This question comes from Barry in Colorado Springs, CO.
I’m a Customer Service Rep for a large telecommunications company and my wife recently got promoted to Executive Vice President at her job. The good news is she’s going to make a ton of money with her new position, but the bad news is she’s going to spend a lot of extra hours at work. Because of that, we agreed that it would be best for me to leave my job to be a stay-at-home dad to our 18-month old twins, which isn’t a big deal because my salary is crappy. I know I should be OK with this, but I’m worried about what my friends and extended family will think of me if I’m not working anymore. You did the stay-at-home dad thing. How did you handle it?
Let me correct you, Barry. You may not be working in a cubicle in corporate America, but you will be working. Probably harder than you’ve ever worked in your life. I think the major issue for most men in terms of the transition to being a stay-at-home dad (SAHD) are the misconceptions about the job. It isn’t just parking yourself on the couch watching SportsCenter all day.
You will be 100% responsible for the lives of two tiny humans. That means feeding them, bathing them, entertaining them, teaching them, soothing them, getting them to take naps, cleaning up their poop, etc. In addition to all of that, you’ll be responsible for keeping the house clean, doing laundry/dishes, going grocery shopping, taking the kids to doctor appointments/playdates, the list goes on and on. By the end of your first week, you’ll be wishing you were dealing with irate customers at your day job, trust me.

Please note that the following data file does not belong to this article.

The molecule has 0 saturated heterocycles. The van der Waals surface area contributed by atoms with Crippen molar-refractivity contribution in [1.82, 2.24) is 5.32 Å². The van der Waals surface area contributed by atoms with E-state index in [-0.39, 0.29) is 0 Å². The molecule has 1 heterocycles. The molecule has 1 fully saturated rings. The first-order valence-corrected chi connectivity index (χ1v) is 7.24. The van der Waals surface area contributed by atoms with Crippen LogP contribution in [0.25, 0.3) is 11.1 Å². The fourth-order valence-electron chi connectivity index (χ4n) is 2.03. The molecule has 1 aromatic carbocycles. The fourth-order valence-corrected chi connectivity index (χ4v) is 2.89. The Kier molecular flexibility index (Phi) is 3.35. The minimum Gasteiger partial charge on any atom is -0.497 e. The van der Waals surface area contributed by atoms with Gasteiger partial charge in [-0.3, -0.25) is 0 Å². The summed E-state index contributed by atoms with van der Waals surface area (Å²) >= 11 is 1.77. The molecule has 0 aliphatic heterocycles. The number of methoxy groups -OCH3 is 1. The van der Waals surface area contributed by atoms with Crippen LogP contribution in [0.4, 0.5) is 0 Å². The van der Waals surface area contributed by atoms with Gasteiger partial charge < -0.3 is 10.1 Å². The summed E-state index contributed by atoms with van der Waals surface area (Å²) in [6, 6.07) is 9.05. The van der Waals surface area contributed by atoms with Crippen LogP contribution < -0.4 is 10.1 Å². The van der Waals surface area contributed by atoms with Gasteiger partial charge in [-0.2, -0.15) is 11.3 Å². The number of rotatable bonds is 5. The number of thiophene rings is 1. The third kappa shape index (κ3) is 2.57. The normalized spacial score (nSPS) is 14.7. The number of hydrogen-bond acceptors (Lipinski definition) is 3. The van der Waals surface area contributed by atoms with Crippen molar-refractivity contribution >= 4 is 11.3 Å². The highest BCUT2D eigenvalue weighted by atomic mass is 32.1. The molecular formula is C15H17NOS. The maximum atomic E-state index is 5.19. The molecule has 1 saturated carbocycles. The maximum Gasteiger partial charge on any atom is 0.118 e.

So you believe me when I say that you will be working, right? If so, then you shouldn’t have any issues dealing with the Neanderthals who don’t understand that being a SAHD is a real job. There are approximately 2 million dads in America who choose to stay home with their children, so you are hardly some outlier.
Yes, I did the SAHD thing and it was the hardest job I’ve ever had in my life — but it was also the most rewarding. My kids look at me like I’m a damn superhero for all that I do for them and we have a bond that will never be broken. That in itself made the sleepless nights and frustrating days worth it.
So how did I handle the people who didn’t like the fact that I was a SAHD? I just didn’t give a shit about them. My focus is and always will be on my family.
At the end of the day, whose opinions are more important? Some unenlightened clowns who don’t understand that it isn’t 1950 anymore or those of your wife and twins? I think we both know the answer to that.
I’ve said it once, but I’ll say louder for those in the back: THERE IS NO MANLIER JOB ON THE PLANET THAN BEING A GOOD DAD.
Own it and wear it like a badge of honor, my friend.